December 2014 was the ‘cutting season’ in Kuria, Kenya where Orchid Project and Feed The Minds are working in partnership with ECAW. Two of ECAW’s paralegals – community outreach workers who raise awareness and facilitate dialogue on the practice – shared their experiences of the season.
Teresa K. Mwita (Mama Lilian), Paralegal for Taranganya
Shortly after the schools in Taranganya closed at the end of November, the Clan of Elders announced the start of the cutting season.
Teresa spoke in two churches, Pefa Church and Global Fishers of Men on the dangers of cutting and the rights of girls and young women to remain uncut, finish their education and not to be married young. Approximately 20 girls from these congregations, aged 12-18, were under considerable pressure to agree to being cut. These were mainly daughters or grand-daughters of members of the Clan of Elders. They were told that if they were not cut then they would never be married and would be be-witched and would die. Teresa tried talking to the girls and their parents. Some parents and girls changed their minds as a result, however, about 10 girls from these two congregations went for the cut.
The cutting took place about a day’s walk away and the girls danced and sang as they walked there. The usual payment for cutting is 500 KES, which is split between the cutter and the Clan of Elders. There is some talk of different rates, with families paying more if their daughters are left until they are quite old to be cut or if a girl is pregnant. Girls who run away from home to be cut against the wishes of their parents are cut for free. Family members of the Clan of Elders also pay no fee.
The girls returned to their homes where most are given presents of money, blankets or clothes. The families celebrated with their neighbours and relatives. These celebrations were open and the families were proud of their girls being cut. After a period staying at home for one month, the girls returned to school and have not, as yet, been married. However, when the families attended church the pastor was not very receptive and showed his disapproval of the girls being cut.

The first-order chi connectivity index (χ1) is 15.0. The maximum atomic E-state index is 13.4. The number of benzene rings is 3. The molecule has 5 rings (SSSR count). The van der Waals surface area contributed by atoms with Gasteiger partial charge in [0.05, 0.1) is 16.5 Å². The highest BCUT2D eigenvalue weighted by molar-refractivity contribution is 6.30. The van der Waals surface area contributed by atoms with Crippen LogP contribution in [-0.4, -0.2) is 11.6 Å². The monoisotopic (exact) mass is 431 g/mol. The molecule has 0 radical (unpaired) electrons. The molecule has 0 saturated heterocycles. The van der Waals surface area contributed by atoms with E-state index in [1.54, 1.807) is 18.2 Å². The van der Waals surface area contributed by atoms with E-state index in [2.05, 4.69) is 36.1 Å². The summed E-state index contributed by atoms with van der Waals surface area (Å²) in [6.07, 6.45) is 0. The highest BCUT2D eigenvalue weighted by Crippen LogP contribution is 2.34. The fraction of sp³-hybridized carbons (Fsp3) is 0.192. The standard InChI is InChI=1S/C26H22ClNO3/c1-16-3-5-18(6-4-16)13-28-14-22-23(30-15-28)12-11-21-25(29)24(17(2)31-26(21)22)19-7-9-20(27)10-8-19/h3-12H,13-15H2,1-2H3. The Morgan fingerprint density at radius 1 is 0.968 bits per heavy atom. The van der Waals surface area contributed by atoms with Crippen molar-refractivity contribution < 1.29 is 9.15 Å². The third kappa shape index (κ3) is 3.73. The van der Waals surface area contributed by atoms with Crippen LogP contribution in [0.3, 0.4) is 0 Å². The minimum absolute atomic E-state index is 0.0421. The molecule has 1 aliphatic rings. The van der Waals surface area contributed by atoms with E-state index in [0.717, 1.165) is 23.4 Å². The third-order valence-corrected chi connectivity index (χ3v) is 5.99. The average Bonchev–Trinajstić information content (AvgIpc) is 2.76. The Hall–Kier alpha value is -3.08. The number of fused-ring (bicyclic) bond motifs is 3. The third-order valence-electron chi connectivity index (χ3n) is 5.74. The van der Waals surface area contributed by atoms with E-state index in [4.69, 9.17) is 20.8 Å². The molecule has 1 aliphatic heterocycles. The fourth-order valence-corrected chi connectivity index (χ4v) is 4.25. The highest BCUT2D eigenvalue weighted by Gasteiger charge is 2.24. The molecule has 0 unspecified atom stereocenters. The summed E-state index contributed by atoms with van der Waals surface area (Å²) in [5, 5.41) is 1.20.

During the cutting season another girl, Gati, stayed at Teresa’s home. Teresa visited the family and, after lengthy discussion, persuaded them to change their minds and not to force Gati to be cut. They agreed and she returned home safely.
Despite the 2014 cutting season being a traumatic time for many girls and young women, Teresa feels that thing are changing and Taranganya is still moving towards abandoning the cut. Although some members of the community were rude to her because she was openly opposing the cut, she did not feel threatened or insecure at any time. Teresa still feels welcomed at community forums and sees the community as being open to the work of ECAW, and they are having internal discussions and debates about the last cut.
Coletha M Siruri, Lead Paralegal for Kegonga
Coletha expected a cutting season in December 2014 as it had been two years since the previous cut. However, she heard from the Clan of Elders, church leaders and others that there would be no cutting in 2014.
In November, schools closed and the understanding of the community was that the Clan of Elders conducted witchcraft in the forest, changing the people in the community so everybody agreed to cut. It is felt that the Elders are powerful and can cause anything. The Elders declared that the cut will happen and when they return from the forest they inform families who spread this message.
The Elders choose the one who will be cut first. Some girls – those who had finished form four – chose to go to be cut. Other girls refused and were taken to be cut. Girls passed Coletha’s house travelling to and from the cut, making noise, dancing and accompanied by parents and neighbours. There were 20 or 30 girls cut in total, between 5 and 10 a day.
One married woman with three children was forced to be cut; early in the morning, she was carried there by the men in her family who had been given permission to take her by her husband.
Last cutting season, the cutter was sent to jail and she is still there. This time, the cutter was a young woman brought into the community from Tanzania.
During the cutting there was very little involvement of the authorities; the police came and left, especially if they heard people were fighting about FGC.
Coletha felt that community members were rude, asking why she and others are refusing the cut. Despite this, Coletha strongly feels that there will be a time when community members will agree to abandon the practice. She already sees that her neighbours no longer cut their daughters.